Just me but I don't think it is a good idea to have someone who isn't
already a very knowledgeable DBA interview someone for a Sr DBA position.

--
Kevin G. Boles
Indicium Resources, Inc.
SQL Server MVP
kgboles a earthlink dt net
Kalen Delaney replied on 17-Jan-08 06:56 PM
So does this mean you are wondering why the OP asked this question at all?

--
HTH
Kalen Delaney, SQL Server MVP
www.InsideSQLServer.com
http://blog.kalendelaney.com
Greg D. Moore \(Strider\) replied on 17-Jan-08 08:38 PM
I tend to agree, but for smaller companies, it can be tough to bring in such
talent when you don't already have it.



--
Greg Moore
SQL Server DBA Consulting           Remote and Onsite available!
Email: sql  (at)  greenms.com          http://www.greenms.com/sqlserver.html
Greg Linwood replied on 17-Jan-08 08:50 PM
Maybe the poster of this thread is experienced enough to know that research
amongst colleagues helps (c:

Regards,
Greg Linwood
SQL Server MVP
http://blogs.sqlserver.org.au/blogs/greg_linwood
Benchmark your query performance
http://www.SQLBenchmarkPro.com
serge replied on 18-Jan-08 12:48 AM
Thanks Greg/Uri for the answers.


Soon I'll be dealing with what you just describe above. We have a 170GB
db (we're working on reducing the size) that does replication to another
SQL 2000 server for reporting purposes. We might start using Log
Shipping and/or Database Mirroring also.

What could really be the problem here when rebuilding indexes? Like
what could go wrong? The replication, log shipping, database mirroring
would fail because a rebuilding index is occuring? Or they would simply
be out of synch because rebuilding a big table could take dozens of
minutes and to synchronize all these changes could be GBs of transaction
log files being generated? If that's what you mean as problems then I can
see your point. I've experienced problems with Log Shipping with smaller
sized databases where the time to copy/restore something would not be
enough when the transaction log file was bigger than usual.

Would this be the problem you mean?

I would still need to at least defrag the database once as it's pretty
fragmented
right now; so I am not sure if I should stop the replication completely,
once done with fully rebuilding all the indexes, set up a new replication
altogether
with such a big sized db? It's being replicated on the same subnet so LAN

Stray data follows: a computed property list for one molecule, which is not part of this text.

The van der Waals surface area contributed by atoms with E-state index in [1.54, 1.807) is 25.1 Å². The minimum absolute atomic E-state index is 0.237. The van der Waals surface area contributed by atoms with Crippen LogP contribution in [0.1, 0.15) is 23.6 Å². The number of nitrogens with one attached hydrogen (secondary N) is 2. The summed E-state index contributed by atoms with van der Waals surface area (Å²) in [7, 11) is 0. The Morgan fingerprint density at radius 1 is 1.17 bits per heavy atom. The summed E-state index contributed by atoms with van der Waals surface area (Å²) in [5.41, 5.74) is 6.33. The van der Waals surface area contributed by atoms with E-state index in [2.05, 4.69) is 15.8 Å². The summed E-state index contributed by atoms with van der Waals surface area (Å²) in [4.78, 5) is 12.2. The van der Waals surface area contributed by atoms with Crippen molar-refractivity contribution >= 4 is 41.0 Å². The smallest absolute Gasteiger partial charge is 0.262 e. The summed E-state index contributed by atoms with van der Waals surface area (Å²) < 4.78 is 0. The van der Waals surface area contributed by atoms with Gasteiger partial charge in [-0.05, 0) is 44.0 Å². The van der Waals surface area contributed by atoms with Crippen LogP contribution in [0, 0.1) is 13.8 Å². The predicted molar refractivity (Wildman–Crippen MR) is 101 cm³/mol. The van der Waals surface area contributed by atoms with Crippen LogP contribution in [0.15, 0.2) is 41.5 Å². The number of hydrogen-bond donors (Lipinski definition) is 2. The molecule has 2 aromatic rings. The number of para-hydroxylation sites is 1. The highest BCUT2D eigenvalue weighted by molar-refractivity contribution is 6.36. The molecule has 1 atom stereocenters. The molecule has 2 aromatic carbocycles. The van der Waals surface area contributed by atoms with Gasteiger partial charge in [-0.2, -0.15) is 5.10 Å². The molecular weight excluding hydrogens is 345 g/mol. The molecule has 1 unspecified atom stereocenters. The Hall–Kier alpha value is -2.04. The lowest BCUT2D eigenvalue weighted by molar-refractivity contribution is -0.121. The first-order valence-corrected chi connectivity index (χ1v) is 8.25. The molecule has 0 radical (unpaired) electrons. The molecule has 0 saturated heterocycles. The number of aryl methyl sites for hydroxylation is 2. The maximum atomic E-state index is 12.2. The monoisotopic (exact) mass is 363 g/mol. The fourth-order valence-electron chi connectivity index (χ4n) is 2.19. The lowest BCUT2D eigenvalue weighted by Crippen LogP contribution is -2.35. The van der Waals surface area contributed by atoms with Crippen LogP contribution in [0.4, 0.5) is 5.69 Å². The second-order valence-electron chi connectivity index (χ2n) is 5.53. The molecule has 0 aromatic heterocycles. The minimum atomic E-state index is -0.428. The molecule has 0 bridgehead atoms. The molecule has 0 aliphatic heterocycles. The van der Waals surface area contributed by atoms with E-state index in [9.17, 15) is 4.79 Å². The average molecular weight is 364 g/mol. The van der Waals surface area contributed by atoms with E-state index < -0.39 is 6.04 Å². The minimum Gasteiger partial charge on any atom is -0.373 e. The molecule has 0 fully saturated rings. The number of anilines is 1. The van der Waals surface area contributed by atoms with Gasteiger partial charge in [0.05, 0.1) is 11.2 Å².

connection is the bandwidth so there's no worry for WAN bandwidth usage.

Speaking of fragmentation, the mdf file Windows Analyze from Disk
Defragmenter
indicates as the file being fragmented to close to 50,000 pieces! The .mdf
is
stored on a Hitachi SAN. Some people say SAN don't have fragmentation while
others say that's non-sense. I suspect it is non-sense and the .mdf is
really
terribly fragmented. Is there any system monitor counter I can use to
demonstrate
without a doubt that physical file fragmentation is causing a lot of I/O
stress and
slowing things down? Is there any DMV that could verify physical file
fragmentation?

BTW, how does the reindexing work internally?

If I have a 100GB mdf file and a table that is 10GB and has a clustered
index.
If I rebuild the indexes on this table, the transaction log file will first
grow to occupy
the new sorted table, then SQL Server would search for a contiguous space in
the mdf
file that can contain this new table that is in the log file? If it doesn't
find, it would
increase the .mdf file at the end, enough space to fit the new table at the
end, copy
the data from the log file to mdf and then delete the old table in the mdf
file?
Is this how it would work internally?

Thanks again.
Jack Vamvas replied on 18-Jan-08 06:09 AM
I think questions focused around: approach to problems , for example
trouleshooting a sudden drop in performance , are very effective.
In reality , knowledge of every command is not necessary to be a good DBA.
Although you definately need to know what is available
and how to go about tackling standard SQL Server tasks

--

Jack Vamvas
___________________________________
Search  IT jobs from multiple sources-   http://www.ITjobfeed.com
Rita Roy replied on 03-Aug-08 01:54 PM
I noticed a very huge set of DBA interview questions here at :-

http://www.kanbal.com/index.php?/Database/dba-interview-questions-set-2.html



I cleared my interview based on these sets. there seem to a around 7 to 8 sents of such questions and answers. Happy learning.
Srinivas Rao Boddu replied to Joe K on 22-Dec-09 01:14 AM
Hi
Uri Dimant replied to Srinivas Rao Boddu on 22-Dec-09 01:55 AM
http://vyaskn.tripod.com/iq.htm
jerry vn replied to Jack Vamvas on 22-Jul-10 05:44 AM
Hi,



I do not agreed with you. Any way, your ideal make me thinking about some thing for my project.



Please try to keep posting. Tks and best regards
jerry vn replied to jerry vn on 02-Aug-10 09:49 PM